The U.S. Air Force has launched a series of projects to produce revolutionary air combat capabilities, but those programs will not bear fruit until the latter half of the decade or beyond. Any changes in the next five years may be tied to altering procurement of existing platforms. But Adm. Philip Davidson, Indo-Pacific Command chief, says the time to transform is now. “Our adversaries are developing or are fielding already fifth-gen fighters themselves,” he says. “To go backward into fourth-generation capability as a substitute, broadly, would be a mistake in my view and would actually put us at a severe disadvantage over the course of this decade.”

For years, the Air Force touted the advantage that its fifth-generation Lockheed Martin F-22 Raptor and F-35 Lightning II would hold over their fourth-generation adversaries. The notion that the service’s fourth-generation Lockheed F-16s and Boeing F-15s soon will be confronted by significant numbers of advanced Chinese aircraft has not sunk in [emphasis added]. Yet the emerging arena of fifth-generation versus fifth-generation fighter combat still looms on the horizon...

Western sources describe the J-20 as a low-observable (LO) interceptor operating within an anti-access/aerial denial (A2/AD) framework, optimized to target tankers and command, control, computers, communications, intelligence, surveillance and reconnaissance (C4ISR) aircraft—thereby eroding U.S. power projection capabilities. Domestic sources, however, universally describe the aircraft as China’s premier air-superiority fighter meant to engage other fighters..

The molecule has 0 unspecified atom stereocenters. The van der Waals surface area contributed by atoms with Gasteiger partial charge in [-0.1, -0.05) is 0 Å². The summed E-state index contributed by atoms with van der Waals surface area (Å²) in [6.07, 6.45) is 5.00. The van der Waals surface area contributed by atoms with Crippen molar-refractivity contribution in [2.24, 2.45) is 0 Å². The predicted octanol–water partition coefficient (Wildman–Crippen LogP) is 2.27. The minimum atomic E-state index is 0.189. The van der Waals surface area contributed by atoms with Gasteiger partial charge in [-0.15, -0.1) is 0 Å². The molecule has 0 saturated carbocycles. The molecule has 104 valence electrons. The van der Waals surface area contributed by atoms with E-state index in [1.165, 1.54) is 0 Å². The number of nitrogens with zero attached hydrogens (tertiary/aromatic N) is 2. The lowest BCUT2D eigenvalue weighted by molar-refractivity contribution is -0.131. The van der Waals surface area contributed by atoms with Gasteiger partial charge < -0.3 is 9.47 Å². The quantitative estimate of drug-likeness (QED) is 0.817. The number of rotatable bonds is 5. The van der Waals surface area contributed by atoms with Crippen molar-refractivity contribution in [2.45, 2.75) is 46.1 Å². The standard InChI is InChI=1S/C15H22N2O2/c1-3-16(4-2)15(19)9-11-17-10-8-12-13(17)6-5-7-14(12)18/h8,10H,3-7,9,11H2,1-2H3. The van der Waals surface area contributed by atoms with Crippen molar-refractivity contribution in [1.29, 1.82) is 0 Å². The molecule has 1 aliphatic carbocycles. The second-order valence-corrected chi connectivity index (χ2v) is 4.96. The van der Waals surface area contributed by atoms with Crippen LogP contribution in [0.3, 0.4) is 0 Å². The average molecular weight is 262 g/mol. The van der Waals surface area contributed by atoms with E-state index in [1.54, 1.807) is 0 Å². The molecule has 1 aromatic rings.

...Even though all performance claims in exercises are generally subject to scrutiny regarding the rules of engagement, scenarios and so forth, J-20s are continually pitted against other fighters, affirming the aircraft’s role in air dominance. Andreas Rupprecht, author of Modern Chinese Warplanes, notes in a recent interview with Hush-Kit digital magazine that the F-22 was the benchmark against which Chengdu evaluated the J-20’s performance.

Moreover, the J-20’s design features—the extensive flight-control surfaces on its wing, its bubble canopy, the use of foreplanes for angle-of-attack control, among others—point toward a platform expected to operate in air-superiority missions or even within-visual-range engagements. Chief test pilot Li Gang described the J-20 as having comparable maneuverability to the F-16-class Chengdu J-10 while having significantly better LO performance. The J-20 could act as an interceptor against high-value targets, just not exclusively so.